• Elizabeth Jenkins

Maximize Employee Return on Investment: Four Leadership Tasks in Motivational Interviewing for Leade

by: Elizabeth A. Jenkins, PhD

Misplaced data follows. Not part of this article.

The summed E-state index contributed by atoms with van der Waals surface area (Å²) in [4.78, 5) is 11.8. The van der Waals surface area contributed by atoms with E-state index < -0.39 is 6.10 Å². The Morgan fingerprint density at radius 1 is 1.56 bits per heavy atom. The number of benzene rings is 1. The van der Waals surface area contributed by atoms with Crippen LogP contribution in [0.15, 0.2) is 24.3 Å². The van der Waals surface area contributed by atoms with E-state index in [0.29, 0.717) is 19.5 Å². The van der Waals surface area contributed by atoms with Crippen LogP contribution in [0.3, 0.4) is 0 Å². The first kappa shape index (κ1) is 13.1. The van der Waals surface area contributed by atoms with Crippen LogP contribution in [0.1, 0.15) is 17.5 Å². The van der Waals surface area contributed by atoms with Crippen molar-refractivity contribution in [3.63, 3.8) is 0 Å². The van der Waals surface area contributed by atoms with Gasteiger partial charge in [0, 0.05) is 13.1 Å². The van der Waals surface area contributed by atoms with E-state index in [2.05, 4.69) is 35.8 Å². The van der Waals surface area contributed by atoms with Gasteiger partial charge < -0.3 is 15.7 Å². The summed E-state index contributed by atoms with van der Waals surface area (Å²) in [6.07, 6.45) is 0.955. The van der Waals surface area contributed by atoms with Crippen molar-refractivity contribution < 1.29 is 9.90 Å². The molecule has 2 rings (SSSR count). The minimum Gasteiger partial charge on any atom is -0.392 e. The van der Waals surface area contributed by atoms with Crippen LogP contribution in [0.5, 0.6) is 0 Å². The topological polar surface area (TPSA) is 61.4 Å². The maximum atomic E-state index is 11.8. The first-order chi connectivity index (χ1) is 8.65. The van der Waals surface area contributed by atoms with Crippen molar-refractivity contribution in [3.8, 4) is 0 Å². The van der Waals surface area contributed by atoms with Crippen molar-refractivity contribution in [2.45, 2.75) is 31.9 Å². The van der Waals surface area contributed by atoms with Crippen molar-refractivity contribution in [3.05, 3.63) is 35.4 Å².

In his HBR 2004 article on leadership, W.C.H. Prentice emphasized that “a great leader’s unique achievement is a human and social one which stems from his understanding of his fellow workers”, and he suggested that a successful leader is one who appreciates the values, goals, and needs that motivate employees’ behaviors and who elicits employee buy-in by aligning those interests with the organization’s goals. How does a leader effectively do this while encouraging creativity and innovation? 1. Engaging Invest in knowing your employees and you are investing in your organization. Employees serve as the arms of your business, and engaged employees are a valuable asset. Engagement predicts employee buy-in for, ownership of, and follow-through with the organization’s initiatives. An effective leader approaches employee engagement as an ongoing process. Developing trust occurs across time and is driven by a leader’s willingness to listen in order to understand versus hearing in order to respond. An effective leader explores employees’ broader interests, including their values and needs. A leader’s appreciation of these interests increases employee engagement and the likelihood that organizational goals will be met. 2. Focusing Focusing amounts to identifying the “what” of change. An effective leader maintains a commitment to the organization’s mission and specific (or team’s) goals or initiatives. A successful leader also demonstrates support for employees’ interests, by exploring their goals, needs, concerns, and innovative ideas. The tone is a collaborative one, rather than one of force. When a leader begins directing in the absence of genuinely listening, the emphasis can quickly shift to power and control. It is human nature to reject feeling coerced by pushing back or resisting control. This discord between leader and employee has historically been referred to as “resistance”, although it is really less about the employee’s failure to comply/resistance and more about the relationship between the leader and the led. At best, it is a misalignment between the employee’s interests and the organization’s initiative. At its most extreme, it is a breakdown of trust between the leader and the led. A skilled leader maintains employee engagement by focusing on both the organization’s mission and the employees’ interests and seeking to identify a shared agenda or common focus that benefits both the organization and the employee. This shared agenda constitutes the “what” of change. It is an alignment of the employees’ interests with the organization’s mission. Focusing essentially amounts to the leader and the led reaching a mutual agreement that “it matters to you and it matters to me so let’s look at this some more.” 3. Exploring alignment of interests by evoking employee change talk It is tempting to assume that your good reasons for change should be your employees’ good reasons for change, but that’s not necessarily true. Nor is it accurate to assume that all innovative ideas from employees will be well aligned with the organization’s mission. If employees are to work collaboratively with leadership towards a shared initiative, it is important that the leader and the led have explored how the employees’ values, goals, and needs are aligned with the organization’s targeted change or initiative. An effective leader explores this “why” together with the employee. It is this process of the employees identifying their own “why’s” for implementing a change that drives employee motivation and follow-through. The leader’s role is to listen and communicate an explicit curiosity about how the employees’ desire, ability, reasons, and needs align with the organizational initiative or overall mission. This exploration of employee interests within the context of the organization’s mission and specific initiatives is not achieved when a leader directs a change or simply tells an employee why an initiative “should” matter. Finding alignment in interests is determined by asking and listening. “Why is a particular behavior important to this employee?” “What interests does the individual have that make this change important?” “Why does he or she want to engage in this change?” “What lets the employee know that he or she will succeed in making this change and what does the employee see as the benefits to this initiative and the costs of failing to implement this initiative?” 4. Planning and Implementation Planning is the “how” of successful implementation of an initiative. It is what we as leaders tend to rush into when an organization has determined that change is needed. However, without first developing a foundation of trust and collaboration with employees, clearly identifying the shared agenda, and exploring how this change aligns with the employee’s interests and the organization’s mission, leaders will not effectively facilitate change. Successful planning occurs with input from both the leader and the employees. Employee engagement, clear identification of both organizational and employee interests, and alignment of these interests with the proposed initiative are all essential to successful planning and implementation of change. The process of exploring and valuing the interests of the individual employee and connecting them to the interests of the group is relational, yet its tangible ROI lies in its potential to translate into measurable benchmarks of success for the organization.

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